A YouTube war is brewing - it's big game companies versus game reviewers, and this weekend, the game publishers have made every effort to show game reviewers that they won't be criticized, won't have their games displayed, and won't tolerate free speech.
Stage Select and other popular game information sites, review sites, and other sites using YouTube for video content have been stymied this weekend due to a massive "Content ID" sweep by YouTube. Content ID is a system by YouTube which scans for videos "owned" by companies and flags content. This flagging process redirects revenue sharing of the video to a company making a claim (regardless of validity) at a minimum, or in severe cases, completely blocks video viewing worldwide. The concept is nice for those companies that have had their content pirated repeatedly - but the actual implementation, including excluding smaller rights holders from the Content ID system, is twisted to the point of ridiculousness toward large companies, and their interests.
The content sweep this weekend has essentially silenced hudreds/thousands of game reviews - first amendment protected works of criticism. It's also financially harmed several reviewers that rely on revenue from their videos. It has, of course, benefitted big media interests.
The redirection of revenue sharing means that while Google retains their cut of the revenues of any video displayed, the content uploader loses the ability to generate revenues from their videos. The claimant participating in Content ID (regardless of accuracy) then gets any revenues generated for the video. To recover from false claims, the individual uploader must fill out a manual form (a few pages long) to try to get monitization rights back from their video, and despite owning the video, are basically asking the "content owner" (large company using Content ID) permission to use their own content. The methodology at work here is exceedingly flawed. These large companies are incentivized to file false claims, or at a minimum, take as long as possible to resolve counterclaims as a part of this process. Counterclaims can take a month to be reviewed by the "claimant" and even then, the content producer has no recourse other than hoping the Content ID claimant will do the right thing and recind the claim.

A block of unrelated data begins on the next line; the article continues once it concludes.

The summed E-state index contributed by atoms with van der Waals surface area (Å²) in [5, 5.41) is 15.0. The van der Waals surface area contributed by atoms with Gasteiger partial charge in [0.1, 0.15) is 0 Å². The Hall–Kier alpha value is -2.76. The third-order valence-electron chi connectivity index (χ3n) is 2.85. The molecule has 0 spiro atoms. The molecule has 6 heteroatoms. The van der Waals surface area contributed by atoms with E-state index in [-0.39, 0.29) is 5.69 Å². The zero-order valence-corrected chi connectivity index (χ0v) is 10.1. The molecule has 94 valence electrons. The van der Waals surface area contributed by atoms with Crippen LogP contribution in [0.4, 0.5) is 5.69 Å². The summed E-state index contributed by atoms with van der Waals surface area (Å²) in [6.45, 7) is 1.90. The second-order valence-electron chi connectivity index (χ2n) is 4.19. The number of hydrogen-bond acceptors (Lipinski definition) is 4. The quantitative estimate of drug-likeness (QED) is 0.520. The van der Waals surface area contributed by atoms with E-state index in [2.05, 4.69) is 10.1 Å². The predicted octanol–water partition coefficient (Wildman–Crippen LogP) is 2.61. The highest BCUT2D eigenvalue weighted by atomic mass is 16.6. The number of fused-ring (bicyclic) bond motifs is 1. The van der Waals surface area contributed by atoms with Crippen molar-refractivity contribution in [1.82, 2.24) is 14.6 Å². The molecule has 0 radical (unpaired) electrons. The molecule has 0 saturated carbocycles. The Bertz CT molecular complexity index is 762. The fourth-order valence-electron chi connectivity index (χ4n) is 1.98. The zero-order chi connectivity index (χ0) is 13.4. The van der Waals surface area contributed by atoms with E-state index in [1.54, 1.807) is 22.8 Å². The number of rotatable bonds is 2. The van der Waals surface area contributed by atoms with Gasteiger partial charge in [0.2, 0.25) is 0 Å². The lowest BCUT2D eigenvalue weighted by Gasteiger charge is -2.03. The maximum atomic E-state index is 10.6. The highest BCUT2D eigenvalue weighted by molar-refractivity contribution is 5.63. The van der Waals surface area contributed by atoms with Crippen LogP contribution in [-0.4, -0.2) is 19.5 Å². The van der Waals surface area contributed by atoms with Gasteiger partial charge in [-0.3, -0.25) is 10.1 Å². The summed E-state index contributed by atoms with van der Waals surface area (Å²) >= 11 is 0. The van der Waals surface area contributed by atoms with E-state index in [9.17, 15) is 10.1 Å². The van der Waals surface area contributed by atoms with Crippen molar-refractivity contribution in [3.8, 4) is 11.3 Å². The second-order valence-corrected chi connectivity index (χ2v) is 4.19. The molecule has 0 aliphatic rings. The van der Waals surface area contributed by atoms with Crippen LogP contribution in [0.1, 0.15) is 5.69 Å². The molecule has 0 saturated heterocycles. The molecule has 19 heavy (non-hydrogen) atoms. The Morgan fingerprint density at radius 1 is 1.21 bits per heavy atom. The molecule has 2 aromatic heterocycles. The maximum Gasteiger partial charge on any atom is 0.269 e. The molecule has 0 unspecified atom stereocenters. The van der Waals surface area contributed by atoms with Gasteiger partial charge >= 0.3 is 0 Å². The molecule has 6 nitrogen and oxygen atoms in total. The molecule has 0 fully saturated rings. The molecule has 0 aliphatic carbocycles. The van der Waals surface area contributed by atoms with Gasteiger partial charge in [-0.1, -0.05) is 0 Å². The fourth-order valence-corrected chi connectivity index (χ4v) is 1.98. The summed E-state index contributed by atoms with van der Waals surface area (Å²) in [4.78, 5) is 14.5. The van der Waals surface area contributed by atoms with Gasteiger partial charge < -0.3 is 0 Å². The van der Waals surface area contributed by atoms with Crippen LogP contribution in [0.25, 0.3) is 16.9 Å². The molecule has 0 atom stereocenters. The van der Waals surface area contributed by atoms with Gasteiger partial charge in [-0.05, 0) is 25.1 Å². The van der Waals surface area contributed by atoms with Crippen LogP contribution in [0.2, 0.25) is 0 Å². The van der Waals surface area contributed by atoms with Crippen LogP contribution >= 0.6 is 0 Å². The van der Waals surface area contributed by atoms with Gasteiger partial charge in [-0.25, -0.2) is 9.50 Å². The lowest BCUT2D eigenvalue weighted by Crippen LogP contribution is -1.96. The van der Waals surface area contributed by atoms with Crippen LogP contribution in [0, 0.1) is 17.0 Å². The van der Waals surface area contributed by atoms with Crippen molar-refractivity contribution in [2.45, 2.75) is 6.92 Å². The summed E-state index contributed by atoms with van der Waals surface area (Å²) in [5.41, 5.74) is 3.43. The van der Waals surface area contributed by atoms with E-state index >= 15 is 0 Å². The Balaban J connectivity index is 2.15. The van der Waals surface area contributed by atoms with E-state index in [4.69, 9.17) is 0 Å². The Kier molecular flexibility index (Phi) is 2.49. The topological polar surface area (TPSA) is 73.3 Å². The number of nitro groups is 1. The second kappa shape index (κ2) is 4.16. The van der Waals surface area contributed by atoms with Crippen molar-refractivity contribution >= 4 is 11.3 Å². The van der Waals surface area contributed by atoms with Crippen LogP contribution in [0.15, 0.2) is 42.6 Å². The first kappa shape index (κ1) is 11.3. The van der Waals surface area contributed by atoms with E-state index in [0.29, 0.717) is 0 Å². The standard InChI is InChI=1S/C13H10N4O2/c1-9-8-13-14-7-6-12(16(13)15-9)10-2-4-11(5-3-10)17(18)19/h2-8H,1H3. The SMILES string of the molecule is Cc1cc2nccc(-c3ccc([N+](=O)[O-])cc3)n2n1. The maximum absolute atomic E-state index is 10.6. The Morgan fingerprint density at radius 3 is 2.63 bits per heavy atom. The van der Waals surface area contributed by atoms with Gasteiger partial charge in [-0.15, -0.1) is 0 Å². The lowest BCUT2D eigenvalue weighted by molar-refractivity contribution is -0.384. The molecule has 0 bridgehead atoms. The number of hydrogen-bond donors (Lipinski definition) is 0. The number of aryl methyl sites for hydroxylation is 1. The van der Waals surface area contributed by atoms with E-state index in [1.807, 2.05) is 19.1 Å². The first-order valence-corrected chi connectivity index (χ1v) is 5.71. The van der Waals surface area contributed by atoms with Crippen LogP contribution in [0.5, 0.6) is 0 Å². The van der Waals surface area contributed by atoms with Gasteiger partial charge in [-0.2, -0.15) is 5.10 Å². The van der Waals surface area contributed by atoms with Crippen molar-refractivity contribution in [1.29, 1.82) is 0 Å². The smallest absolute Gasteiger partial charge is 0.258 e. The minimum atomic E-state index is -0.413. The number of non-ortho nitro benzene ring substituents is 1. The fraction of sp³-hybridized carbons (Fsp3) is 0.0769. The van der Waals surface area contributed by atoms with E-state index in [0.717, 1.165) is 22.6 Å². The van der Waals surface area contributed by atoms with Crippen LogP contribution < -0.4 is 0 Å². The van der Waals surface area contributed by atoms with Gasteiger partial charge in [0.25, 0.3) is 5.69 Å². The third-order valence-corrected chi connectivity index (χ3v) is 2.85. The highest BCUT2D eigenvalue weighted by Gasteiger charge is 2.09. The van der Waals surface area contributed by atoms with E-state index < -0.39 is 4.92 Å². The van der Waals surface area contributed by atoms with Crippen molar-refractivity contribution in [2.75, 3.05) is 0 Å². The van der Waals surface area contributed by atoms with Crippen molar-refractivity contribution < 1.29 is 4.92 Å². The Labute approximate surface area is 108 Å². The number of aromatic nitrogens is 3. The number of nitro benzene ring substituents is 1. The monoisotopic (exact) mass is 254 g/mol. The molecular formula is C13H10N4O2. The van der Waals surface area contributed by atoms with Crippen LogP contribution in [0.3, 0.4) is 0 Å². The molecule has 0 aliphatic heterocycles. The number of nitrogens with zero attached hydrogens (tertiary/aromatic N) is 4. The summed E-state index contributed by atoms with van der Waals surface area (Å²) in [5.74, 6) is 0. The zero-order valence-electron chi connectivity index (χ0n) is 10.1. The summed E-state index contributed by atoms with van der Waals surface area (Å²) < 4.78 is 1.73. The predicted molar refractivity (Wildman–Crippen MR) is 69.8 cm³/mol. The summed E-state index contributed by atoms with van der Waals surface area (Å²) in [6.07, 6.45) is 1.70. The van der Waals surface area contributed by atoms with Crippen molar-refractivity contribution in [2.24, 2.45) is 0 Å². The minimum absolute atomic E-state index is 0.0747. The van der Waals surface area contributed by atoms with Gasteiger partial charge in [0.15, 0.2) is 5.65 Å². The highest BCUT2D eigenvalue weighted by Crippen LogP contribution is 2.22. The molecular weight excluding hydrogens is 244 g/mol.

As an example of this issue, Stage Select has had several videos, filed from the floor of E3, in addition to game trailers provided to us from game companies for the express purpose of distribution, flagged as infringing. Approximately half of our video library was flagged.
Because of this, YouTube content creators throughout the nation, making their living through critique of, and display of, video games have been irreperably harmed by Content ID and this content sweep. During the time that the revenue is being redirected, people expressing their first amendment rights of critique / game review, are having their revenue blocked - never to be recovered. Effectively, this is large corporations choking out criticism of their games - there's hardly any other way to express what's happened to several content creators.
One of the content owners deeply impacted by this content sweep is a very popular game reviewer named Angry Joe. Below, Angry Joe expresses his deep dissatisfaction with the Content ID system, and describes the impact it has and will have on him. Please be cautioned, this video is both loud and at times profane. But it hits the nail on the head.
Likewise, Adam Sessler brings in several content creators to discuss what's happened:
There are two sides to every story - piracy has a large impact on the industry, but these folks are not involved in piracy. There's no way to play these games in the context of a video. This is silencing criticism. The effects of this sweep this weekend have been so broad and absurd that it's nearly beyond reason.